The alternative is the more usual structure with two tables. The "Element"
and the "Value" tables.
The "Value" table will then have one column for each attribute, and we would
specify as many columns as
we think we will ever need.
Any comments, thoughts and suggestions would be appreciated.


you seem to want to create a relational DB on top of ORACLE.

WHY would you want to do this when ORACLE already does it so much better?

So IMHO, it is a bad idea.

Hey, you asked.8^)

have a good day,
ed
Jul 19 '05 #2

P: n/a
I have seen situations where this kind of design was used to capture generic
data modelling requirements, such as how many and what type of items would
appear on an exam question, or how many steps were required for a
manufacturing process, and in what sequence.

However, by *entirely* genericizing your schema, you will lose all sorts of
Oracle functionality, not the least of which is the ability to optimize
semantically different queries in different ways. Furthermore, any query
that cannot efficiently use indexes will scan *all* your data to get
whatever results are required.

So while this may be an interesting idea to you in principle, it may be
painful to live with unless your database is very, very small.

--
Cheers,
Chris

___________________________________

Chris Leonard, The Database Guy
http://www.databaseguy.com

Brainbench MVP for Oracle Admin
http://www.brainbench.com

MCSE, MCDBA, OCP, CIW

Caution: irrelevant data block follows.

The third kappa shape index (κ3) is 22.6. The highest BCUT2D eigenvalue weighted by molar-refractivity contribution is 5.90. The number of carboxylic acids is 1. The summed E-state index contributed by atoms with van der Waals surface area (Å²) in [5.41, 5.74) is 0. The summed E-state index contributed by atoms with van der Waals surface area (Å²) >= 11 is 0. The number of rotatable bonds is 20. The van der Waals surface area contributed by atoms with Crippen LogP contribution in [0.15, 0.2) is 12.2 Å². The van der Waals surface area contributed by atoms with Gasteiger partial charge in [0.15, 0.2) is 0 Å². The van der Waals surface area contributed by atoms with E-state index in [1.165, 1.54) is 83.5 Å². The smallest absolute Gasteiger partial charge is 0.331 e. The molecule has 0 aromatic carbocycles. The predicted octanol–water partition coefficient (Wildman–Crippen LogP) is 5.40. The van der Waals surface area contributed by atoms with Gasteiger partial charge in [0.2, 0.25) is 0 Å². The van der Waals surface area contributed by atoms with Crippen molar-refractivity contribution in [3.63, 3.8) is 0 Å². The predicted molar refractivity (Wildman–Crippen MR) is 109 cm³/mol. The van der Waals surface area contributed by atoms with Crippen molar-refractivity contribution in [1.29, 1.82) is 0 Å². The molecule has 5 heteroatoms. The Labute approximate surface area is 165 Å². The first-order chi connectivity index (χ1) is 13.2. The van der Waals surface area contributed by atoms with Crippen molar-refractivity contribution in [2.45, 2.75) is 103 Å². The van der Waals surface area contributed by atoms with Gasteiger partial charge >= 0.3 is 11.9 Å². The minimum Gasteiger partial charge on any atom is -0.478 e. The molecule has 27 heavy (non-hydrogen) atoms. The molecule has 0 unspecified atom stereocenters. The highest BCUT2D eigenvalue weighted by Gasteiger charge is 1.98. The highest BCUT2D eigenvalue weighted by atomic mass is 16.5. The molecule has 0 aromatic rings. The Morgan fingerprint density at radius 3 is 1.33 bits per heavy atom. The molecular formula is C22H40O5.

___________________________________

"Anders" <an*************@news.com> wrote in message
news:UJ******************@news2.e.nsc.no...

We need to create a lookup structure that can contain a flexible amount of
attributes.

We have discussed different design solutions for lookup-functionality, and
come up with this suggestion:

The "lookup" structure will be defined by three tables. The "Element" table, the "Attribute" table and the "Value" table.

I will specify with an example:
Lets say we want to define a lookup-element called vendor. First we insert a row in the "Element" table. In the "Attribute" table we create one row for
every "information-piece" we want to be able to define for a vendor, e.g.
Name, number, country.
The "Value" table will contain the actual attribute-values, one row for each value(3 rows for each vendor)

This creates a very flexible structure that can store many different types
of lookup-elements with different demands when it comes to number of
attributes("columns"). The structure supports an infinite number of
attributes.
On the downside this will potentially create a huge number of rows in the
"Value" table. Also the design concept is more abstract and where-statements in query's might be more complex.

The alternative is the more usual structure with two tables. The "Element"
and the "Value" tables.
The "Value" table will then have one column for each attribute, and we would specify as many columns as
we think we will ever need.
Any comments, thoughts and suggestions would be appreciated.

Jul 19 '05 #3

This discussion thread is closed

Replies have been disabled for this discussion.